Twitter is well known for testing out new features on users before either rolling them out permanently, tweaking them for further testing, or tossing them into the trash can.
Its latest idea involves automatically retweeting selected favorited posts from followed accounts, a feature that is already reshaping the timeline of many users.
The experiment started out a couple of weeks ago, though in recent days it’s been widened to include more users, according to TheNextWeb.
It’s not clear how often favorited tweets are turning up on timelines, or precisely how Twitter’s retweeting algorithm for such posts works, but considering users engage with the favorite button in a variety of ways (it could be to read later, or something you want to bookmark for later reference, or content you want to keep but feel will be of little interest to others), the feature could result in a large amount of flotsam landing on people’s timelines.
When people retweet a post or link to an article or some such content, it’s because they think it might be of interest to their followers. Favoriting is a different feature entirely. If a user wants to keep it and also thinks it may be of interest to their followers, they’ll most likely favorite it and retweet it. If not, perhaps Twitter needs to find a way to encourage the use of the retweet button rather than grabbing favorited items and pushing them around the social media site.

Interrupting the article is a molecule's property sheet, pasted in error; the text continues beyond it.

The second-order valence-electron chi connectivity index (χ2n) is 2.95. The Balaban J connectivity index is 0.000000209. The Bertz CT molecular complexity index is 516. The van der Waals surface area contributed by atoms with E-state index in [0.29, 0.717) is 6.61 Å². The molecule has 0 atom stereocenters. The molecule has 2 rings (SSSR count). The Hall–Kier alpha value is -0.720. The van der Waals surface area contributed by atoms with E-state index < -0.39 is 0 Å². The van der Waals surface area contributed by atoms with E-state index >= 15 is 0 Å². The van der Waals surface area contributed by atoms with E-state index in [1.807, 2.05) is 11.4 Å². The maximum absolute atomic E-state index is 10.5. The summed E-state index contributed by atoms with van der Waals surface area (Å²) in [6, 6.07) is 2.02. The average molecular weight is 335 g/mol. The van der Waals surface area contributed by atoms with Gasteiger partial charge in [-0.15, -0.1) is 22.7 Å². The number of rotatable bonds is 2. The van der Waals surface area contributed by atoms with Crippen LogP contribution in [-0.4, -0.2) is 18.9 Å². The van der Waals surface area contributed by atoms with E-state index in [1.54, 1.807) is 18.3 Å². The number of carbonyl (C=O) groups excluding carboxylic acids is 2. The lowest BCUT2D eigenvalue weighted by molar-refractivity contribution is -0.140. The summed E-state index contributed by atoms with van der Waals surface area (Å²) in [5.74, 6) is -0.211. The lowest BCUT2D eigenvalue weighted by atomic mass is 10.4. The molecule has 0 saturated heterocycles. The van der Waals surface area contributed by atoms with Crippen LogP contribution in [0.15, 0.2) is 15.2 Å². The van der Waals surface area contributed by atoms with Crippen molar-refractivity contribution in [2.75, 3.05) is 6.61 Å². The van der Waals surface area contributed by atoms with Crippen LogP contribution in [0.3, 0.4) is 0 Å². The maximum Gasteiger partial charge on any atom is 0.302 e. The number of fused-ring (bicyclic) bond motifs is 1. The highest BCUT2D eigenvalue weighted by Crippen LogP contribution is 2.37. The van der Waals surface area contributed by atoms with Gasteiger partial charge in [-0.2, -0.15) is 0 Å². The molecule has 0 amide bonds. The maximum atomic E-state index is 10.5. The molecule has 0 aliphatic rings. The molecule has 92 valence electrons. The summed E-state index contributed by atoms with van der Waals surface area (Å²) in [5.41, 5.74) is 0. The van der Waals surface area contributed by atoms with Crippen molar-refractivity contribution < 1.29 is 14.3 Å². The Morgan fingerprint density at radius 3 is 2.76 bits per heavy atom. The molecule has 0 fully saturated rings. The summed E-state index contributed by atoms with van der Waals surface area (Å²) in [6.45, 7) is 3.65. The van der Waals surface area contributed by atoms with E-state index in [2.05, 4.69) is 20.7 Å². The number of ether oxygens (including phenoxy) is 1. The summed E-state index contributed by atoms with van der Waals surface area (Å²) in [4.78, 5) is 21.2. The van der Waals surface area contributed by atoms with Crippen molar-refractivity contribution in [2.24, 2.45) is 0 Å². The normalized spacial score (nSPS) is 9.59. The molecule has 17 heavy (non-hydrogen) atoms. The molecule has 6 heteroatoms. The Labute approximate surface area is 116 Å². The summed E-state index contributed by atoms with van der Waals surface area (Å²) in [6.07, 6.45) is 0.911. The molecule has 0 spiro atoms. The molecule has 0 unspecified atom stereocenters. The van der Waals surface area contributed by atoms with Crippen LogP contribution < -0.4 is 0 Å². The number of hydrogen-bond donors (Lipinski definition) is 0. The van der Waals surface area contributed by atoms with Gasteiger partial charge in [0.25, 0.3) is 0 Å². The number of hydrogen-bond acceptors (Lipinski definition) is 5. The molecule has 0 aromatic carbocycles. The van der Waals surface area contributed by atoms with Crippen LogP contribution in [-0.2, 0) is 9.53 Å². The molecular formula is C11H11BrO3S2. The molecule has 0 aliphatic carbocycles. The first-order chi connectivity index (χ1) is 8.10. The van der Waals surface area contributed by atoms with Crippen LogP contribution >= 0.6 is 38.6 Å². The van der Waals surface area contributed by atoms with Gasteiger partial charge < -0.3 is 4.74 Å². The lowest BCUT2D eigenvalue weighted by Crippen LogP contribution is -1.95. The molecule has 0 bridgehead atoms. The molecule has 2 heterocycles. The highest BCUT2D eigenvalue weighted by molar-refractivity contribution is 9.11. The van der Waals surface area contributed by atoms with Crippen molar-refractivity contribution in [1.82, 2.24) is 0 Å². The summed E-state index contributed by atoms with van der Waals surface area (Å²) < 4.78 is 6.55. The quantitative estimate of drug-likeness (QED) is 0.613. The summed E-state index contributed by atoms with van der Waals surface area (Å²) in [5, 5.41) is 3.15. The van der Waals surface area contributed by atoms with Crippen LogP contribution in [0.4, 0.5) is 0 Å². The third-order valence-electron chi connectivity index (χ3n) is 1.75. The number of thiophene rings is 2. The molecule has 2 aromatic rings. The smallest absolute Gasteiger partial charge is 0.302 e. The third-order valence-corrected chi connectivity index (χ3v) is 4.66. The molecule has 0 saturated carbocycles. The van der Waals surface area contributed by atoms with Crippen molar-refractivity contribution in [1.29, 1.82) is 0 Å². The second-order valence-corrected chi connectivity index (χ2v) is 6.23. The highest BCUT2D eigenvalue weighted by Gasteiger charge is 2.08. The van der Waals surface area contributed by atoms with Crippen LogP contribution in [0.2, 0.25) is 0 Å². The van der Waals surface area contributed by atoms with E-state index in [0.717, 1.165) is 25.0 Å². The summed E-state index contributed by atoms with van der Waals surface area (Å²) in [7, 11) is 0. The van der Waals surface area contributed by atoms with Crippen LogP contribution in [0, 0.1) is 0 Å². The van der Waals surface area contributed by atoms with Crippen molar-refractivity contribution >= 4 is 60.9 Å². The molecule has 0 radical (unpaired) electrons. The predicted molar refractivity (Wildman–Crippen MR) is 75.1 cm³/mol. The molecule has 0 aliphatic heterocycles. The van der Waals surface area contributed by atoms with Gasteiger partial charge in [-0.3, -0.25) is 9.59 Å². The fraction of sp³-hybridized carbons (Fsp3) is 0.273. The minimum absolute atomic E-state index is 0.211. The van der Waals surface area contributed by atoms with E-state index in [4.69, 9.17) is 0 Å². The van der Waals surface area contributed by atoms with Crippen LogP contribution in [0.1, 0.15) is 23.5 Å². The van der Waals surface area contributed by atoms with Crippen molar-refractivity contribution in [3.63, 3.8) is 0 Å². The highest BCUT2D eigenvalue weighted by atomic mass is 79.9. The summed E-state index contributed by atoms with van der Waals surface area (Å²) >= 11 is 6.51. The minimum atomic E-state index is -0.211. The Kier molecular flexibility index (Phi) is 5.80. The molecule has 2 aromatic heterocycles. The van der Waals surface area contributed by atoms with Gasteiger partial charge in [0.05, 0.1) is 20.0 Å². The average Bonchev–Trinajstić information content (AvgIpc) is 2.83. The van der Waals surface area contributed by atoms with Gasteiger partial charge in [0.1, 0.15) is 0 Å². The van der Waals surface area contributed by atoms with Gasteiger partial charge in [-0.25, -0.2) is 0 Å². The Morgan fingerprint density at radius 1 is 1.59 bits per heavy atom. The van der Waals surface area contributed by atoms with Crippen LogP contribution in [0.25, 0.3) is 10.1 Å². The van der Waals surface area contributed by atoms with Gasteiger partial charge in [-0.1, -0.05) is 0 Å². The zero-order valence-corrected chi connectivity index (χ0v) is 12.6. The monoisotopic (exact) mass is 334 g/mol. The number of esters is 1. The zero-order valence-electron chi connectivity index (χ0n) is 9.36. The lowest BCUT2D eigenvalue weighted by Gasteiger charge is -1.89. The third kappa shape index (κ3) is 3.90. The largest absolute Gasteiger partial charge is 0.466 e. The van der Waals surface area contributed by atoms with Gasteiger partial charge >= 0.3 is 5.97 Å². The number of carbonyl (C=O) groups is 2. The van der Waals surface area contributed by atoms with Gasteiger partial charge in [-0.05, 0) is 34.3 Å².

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Additionally, Twitter’s favorites feature has until now been a more personal part of the experience, with a list of favorited tweets of a single user only viewable via their profile page – and even then you have to be logged in to view them. This new feature changes all that.
Notifications about when someone you follow starts following another user are also turning up on timelines. While this may not be to the liking of some Twitter users, others may see it as a useful way of finding new people to follow, even though Twitter’s Discover tab – accessible with a single swipe to the left – provides the same kind of suggestions, plus plenty more.
If these tested features do end up as part of the microblogging site, the social media company might want to consider including an ‘opt-out’ switch in Settings to let users decide if they want their favorite posts retweeted, or if they want to receive such tweets.
If you’ve noticed these new messages popping up on your timeline, let us know how you feel about them in the comments below.